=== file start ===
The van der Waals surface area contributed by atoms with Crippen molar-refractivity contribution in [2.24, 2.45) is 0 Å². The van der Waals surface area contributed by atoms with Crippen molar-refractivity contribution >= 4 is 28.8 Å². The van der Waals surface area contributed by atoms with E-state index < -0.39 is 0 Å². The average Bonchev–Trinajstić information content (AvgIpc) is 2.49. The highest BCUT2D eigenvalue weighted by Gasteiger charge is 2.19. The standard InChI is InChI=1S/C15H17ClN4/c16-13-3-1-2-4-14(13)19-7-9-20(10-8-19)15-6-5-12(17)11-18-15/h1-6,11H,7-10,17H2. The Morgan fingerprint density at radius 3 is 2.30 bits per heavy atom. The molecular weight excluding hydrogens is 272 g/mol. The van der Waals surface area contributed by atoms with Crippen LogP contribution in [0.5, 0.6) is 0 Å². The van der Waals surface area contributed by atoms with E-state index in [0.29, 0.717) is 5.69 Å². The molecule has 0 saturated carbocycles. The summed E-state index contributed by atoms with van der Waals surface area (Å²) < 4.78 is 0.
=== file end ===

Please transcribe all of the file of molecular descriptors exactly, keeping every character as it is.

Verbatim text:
The van der Waals surface area contributed by atoms with Crippen molar-refractivity contribution in [2.24, 2.45) is 0 Å². The van der Waals surface area contributed by atoms with Crippen molar-refractivity contribution >= 4 is 28.8 Å². The van der Waals surface area contributed by atoms with E-state index < -0.39 is 0 Å². The average Bonchev–Trinajstić information content (AvgIpc) is 2.49. The highest BCUT2D eigenvalue weighted by Gasteiger charge is 2.19. The standard InChI is InChI=1S/C15H17ClN4/c16-13-3-1-2-4-14(13)19-7-9-20(10-8-19)15-6-5-12(17)11-18-15/h1-6,11H,7-10,17H2. The Morgan fingerprint density at radius 3 is 2.30 bits per heavy atom. The molecular weight excluding hydrogens is 272 g/mol. The van der Waals surface area contributed by atoms with Crippen LogP contribution in [0.5, 0.6) is 0 Å². The van der Waals surface area contributed by atoms with E-state index in [0.29, 0.717) is 5.69 Å². The molecule has 0 saturated carbocycles. The summed E-state index contributed by atoms with van der Waals surface area (Å²) < 4.78 is 0.